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Backpacking: A Modern Day Grand Tour? Young People's Access to Tourism

Backpacking: A Modern Day Grand Tour? Young People's Access to Tourism
Author: Hayley Cantrill
1 Commentries
An analysis of the ways in which the contemporary trend for young people to partake in extended travel, often independently and referred to as backpacking, differs or is similar to the way tourism has been accessed by young people in the past.

Key Words: Young People, Backpacking, Grand Tour, Access.

The term 'young people' offers an unclear definition of specific ages it relates to. It has become increasingly difficult to distinguish between 'young' and 'old' as the world's demographics change. In many of the generating regions for tourism the birth rate has slowed, childbirth has been delayed and a decline of traditional family patterns means there are declining numbers of young. (United Nations 2001)

There has been a dramatic increase of youth tourists now compared to the time of the Grand Tour, with a fifth of all international tourists between the ages of 18-30 - it has been suggested that the changes to the collective life has allowed for this, for example, later marriage, increased levels of education and the changing role of women. (WTO 2008)

One of the earliest forms of significant youth travel occurred with the Grand Tour and was in keeping with the early philosophy of travel for reasons of pilgrimage as it sought to further the education of the aristocracy in the 17th and 18th centuries. (Cohen 2001, Brodsky-Porges 1981) It became fashionable for the rich parents of young males to send their eligible sons across Europe to acquire 'tastes essential for life.'

Characteristics of Grand Tour have been recreated by the contemporary trend for backpacking - extended travel often for between one and two years and independently or in small groups, spending time in different locations depending upon their perceived significance. Many authors agree that the typical backpacker is young, aged 18-35, educated and price conscious. (Allon 2004, Loker-Murphy 1997, Bell 2002, Adler 1985, White & White 2004) It can be assumed that a lack of an education may lead to diminished access if the majority of those tourists who have or are taking part in backpacking are educated.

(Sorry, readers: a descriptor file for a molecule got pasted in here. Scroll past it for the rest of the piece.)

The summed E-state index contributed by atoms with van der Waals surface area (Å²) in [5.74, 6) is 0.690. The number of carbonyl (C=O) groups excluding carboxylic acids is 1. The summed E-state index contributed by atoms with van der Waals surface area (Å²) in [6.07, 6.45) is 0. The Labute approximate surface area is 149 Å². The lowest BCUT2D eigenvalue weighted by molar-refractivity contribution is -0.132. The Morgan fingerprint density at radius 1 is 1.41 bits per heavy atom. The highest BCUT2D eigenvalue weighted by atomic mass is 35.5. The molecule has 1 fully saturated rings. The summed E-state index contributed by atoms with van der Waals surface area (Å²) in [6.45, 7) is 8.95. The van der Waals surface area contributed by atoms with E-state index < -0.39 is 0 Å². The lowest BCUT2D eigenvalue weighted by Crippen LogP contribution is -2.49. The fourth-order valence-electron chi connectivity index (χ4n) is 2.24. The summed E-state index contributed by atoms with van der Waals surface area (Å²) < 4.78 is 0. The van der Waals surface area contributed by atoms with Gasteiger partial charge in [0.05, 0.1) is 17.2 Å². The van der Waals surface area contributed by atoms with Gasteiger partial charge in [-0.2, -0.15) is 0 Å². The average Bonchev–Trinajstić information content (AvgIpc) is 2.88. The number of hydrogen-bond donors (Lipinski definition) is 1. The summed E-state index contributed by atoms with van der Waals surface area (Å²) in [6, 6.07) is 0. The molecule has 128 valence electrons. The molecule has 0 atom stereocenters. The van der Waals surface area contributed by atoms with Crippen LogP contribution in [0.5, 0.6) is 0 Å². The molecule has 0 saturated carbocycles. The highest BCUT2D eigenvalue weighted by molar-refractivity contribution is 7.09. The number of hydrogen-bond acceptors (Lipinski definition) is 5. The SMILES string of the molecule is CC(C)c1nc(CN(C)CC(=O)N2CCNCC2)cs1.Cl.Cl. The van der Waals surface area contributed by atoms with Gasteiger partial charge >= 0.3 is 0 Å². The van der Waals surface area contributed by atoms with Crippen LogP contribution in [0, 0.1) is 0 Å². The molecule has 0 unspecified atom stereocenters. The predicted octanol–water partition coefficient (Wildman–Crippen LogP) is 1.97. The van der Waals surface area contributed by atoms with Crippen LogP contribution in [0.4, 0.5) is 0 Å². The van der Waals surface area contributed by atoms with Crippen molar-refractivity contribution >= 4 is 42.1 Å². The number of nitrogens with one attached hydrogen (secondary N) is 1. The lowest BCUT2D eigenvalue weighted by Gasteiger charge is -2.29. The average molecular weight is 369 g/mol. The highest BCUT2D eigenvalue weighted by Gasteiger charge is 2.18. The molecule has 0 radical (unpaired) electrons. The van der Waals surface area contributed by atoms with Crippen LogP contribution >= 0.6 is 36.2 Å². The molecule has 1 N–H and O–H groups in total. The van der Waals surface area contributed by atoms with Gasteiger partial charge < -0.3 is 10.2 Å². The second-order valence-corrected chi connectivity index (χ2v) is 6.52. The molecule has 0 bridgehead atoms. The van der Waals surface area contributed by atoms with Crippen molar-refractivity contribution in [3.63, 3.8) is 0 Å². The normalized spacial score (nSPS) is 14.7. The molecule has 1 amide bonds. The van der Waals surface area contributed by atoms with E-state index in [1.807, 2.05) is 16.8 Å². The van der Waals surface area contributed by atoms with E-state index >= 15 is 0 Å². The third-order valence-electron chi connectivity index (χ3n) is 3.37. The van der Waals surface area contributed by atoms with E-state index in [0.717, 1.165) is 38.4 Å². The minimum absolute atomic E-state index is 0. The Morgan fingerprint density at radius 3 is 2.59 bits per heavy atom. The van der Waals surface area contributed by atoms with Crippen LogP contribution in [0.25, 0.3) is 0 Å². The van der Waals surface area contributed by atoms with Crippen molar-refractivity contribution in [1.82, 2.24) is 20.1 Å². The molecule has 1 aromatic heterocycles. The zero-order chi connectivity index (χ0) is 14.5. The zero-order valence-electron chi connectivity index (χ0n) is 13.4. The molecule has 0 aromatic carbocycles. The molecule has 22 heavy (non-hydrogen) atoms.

The way travelling has been accepted as a part of young people's lives suggests that it is viewed as some form of a rite of passage. Van Gennep (1960) defines a this as a transition period between more stable periods, and as 'junctures in life.' (White & White 2004) These definitions offer suggestions as to why young people travel at the age they do, as the stable periods may have been represented by their formal education and then their career or marriage, facilitating access to travelling between being the juncture.

There remain some limits of access to tourism, for example, like the Grand Tour which was dominated by the aristocracy of Europe, young people from New Zealand taking part in their overseas experience are often middle class and white. Such restrictions suggest that there are still limits to access for the young people of certain countries as the Maori and Pacific Islanders are much less likely to take an 'OE'. (Bell 2002) It is also dominated by people of a western origin and culture. Other countries are growing in their number of youth travellers such as Japan and Israel. The rise in the number of different cultures taking part in youth travel illustrates the heterogeneous nature of backpacking. (Uriely et al 2002)

The Grand Tour saw the wealthier youth travelling Europe however the contemporary backpacking traveller is more conscious of price and much more likely to stick to a budget. (Murphy 2000, Loker-Murphy 1997, Allon 2004) This demonstrates the way in which tourism is much more accessible now than previously as even lower income people are able to take part. Accessibility to tourism by women has also improved as increasing numbers of young travellers are female, in contrast to the predominantly male participants of the Grand Tour (Sorabella 2010, Rosenberg 2010, Bell 2002)

Destinations have recognised the importance of the young traveller's expenditure, as 'young people spend more than any other group on international travel.' (WTO 2008) The supporting industry has grown massively and the rise in the number of youth hostels and trips aimed at this market is further evidence of how destinations are providing improved access for young people to their tourism product.